Will Iran’s new moderate “Superman” Rouhani be able to withstand the forces of Ayatollah Khamenei and his theocratic kryptonite?
Last month, some salvation was finally delivered to the tense and oppressed citizens of Iran with the victory of newly elected president Hassan Rouhani. Under former president Mahmoud Ahmadinejad, Iranians were subjected to his abusive policies, most notably demonstrated by the harsh crackdown of the 2009 Green Movement.
Although Rouhani, who will officially replace the current hotheaded president in August, has been termed a relative moderate in comparison to Gung-ho fundamentalist Ahmadinejad, the Iranian people have already received him as an angel on earth. The so perceived “savior” has verbalized his intentions to improve the country’s international reputation. And this may even be the first time since the onset of the Islamic Revolution of 1979 that we may see a resurrection of limited aspects of western society within the country, as Rouhani has expressed his desire to restore basic human rights beginning with the improvement of women’s rights and the gradual deregulation of the strict national dress code.
But don’t tear your headscarves yet, ladies –– while I am sure that you are more than eager to sport your fashionable new hairdos, there is still something dodgy going on here. Despite Rouhani expressing his personal wishes for reform, he remains at best merely another puppet of Supreme Leader and master puppeteer Ayatollah Ali Khamenei. Although the voting process within Iran may bear a democratic façade, it is simply a hollow disguise masking a deviously controlled and complex method of strategically inducting figureheads who will ultimately serve to carry out the wishes of the Ayatollah. Here’s a quick breakdown of how candidates are selected for participation in the presidential race:
The Guardian Council is fully responsible for filtering potential candidates and selecting those who they feel fit to run. The Council is composed of six clergymen, who are selected by the Ayatollah himself, and six jurists, selected by the head of the judiciary (also appointed by the Ayatollah). The entire Council is thus essentially appointed by the Supreme Leader and reflects the same fundamental ideals as him: all candidates bear complete loyalty to the Islamic Republic and all of its fundamental assets. Following a three-week campaign period after candidates are announced, voting takes place. If a single candidate does not take a simple majority, then the top two candidates will face off in a runoff election.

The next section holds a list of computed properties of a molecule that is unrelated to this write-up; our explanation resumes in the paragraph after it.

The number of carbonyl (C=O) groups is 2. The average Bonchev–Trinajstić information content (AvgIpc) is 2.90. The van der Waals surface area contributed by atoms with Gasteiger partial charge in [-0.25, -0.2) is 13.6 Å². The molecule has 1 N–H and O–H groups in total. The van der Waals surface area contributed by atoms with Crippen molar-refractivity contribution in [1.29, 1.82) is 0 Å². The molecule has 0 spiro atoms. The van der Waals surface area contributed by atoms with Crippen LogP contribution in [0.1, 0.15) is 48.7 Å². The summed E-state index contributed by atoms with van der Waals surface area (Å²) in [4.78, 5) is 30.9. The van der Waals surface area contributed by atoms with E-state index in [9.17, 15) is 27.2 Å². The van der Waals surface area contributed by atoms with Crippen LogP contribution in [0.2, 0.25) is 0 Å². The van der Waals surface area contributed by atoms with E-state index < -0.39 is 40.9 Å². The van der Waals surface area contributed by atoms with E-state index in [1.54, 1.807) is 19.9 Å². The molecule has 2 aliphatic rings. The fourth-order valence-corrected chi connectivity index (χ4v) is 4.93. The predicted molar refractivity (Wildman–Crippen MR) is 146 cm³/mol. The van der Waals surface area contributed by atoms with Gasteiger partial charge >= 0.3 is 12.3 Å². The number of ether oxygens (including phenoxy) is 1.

Doesn’t seem so egalitarian anymore, does it? With the Supreme Leader virtually controlling all aspects of the elections, up to the voter’s free choice of casting a ballot, the citizens of Iran are no more than spectators trapped in the “Ayatollah Khamenei Show,” starring Khamenei and Khamenei, and featuring Khamenei.
The understanding of the Supreme Leader being the central power holder and final arbiter of Iranian governmental policies is essential to understanding Iranian politics. There has been some jubilance over the fact that Rouhani has promised to give transparency to Iran’s hotly-disputed nuclear program, which will hopefully serve to ease tensions between the country and the rest of the world as well as break Iran free of its international isolation. In February, incumbent Ahmadinejad suggested the national nuclear program may see changes as evidenced by his statement that he would be willing to discuss the program in detail with the United States so as long as the West stopped pressuring the regime. However, the acidic rain of truth pierces umbrella shields of optimism once the realization is made that these statements of hope are emptier than outer space itself. As long as Khamenei remains the final authority on major state decisions, he remains the supreme ringleader of the chaotic circus that is Iranian politics; no vital information regarding the country’s nuclear program will be spilled to the West, and that is final. In terms of Rouhani’s plans to restore basic liberties to the country, being that the current Supreme Leader was the one responsible for the 1979 Islamic Revolution, replacing an autocratic monarchy with largely western ideals with a stringent Islamic theocracy, it seems highly doubtful that the new president elect will be met with success in his quest for social and political reform.
To the Iranian citizenry, I say celebrate now, for it is still too early to tell whether the Angel Rouhani and his plans for reform will fall prisoner to the devilish iron fist of Khamenei. Only time will tell how the new Rouhani-Khamenei dynamic will play out. While the Iranian citizenry initially will almost certainly be met with a minimal degree of improved autonomy and treatment under the new president, as long as Khamenei remains, the streets will continue to be lined with revolutionary guards executing the will of their Supreme Leader. So sit tight, Iran, because things aren’t going to change while Khamenei is still around, and await instead the day the tyrannical leader is succeeded, for only this holds the dawn of a new beginning for the country plagued by an era of dark and oppressive theocratic rule.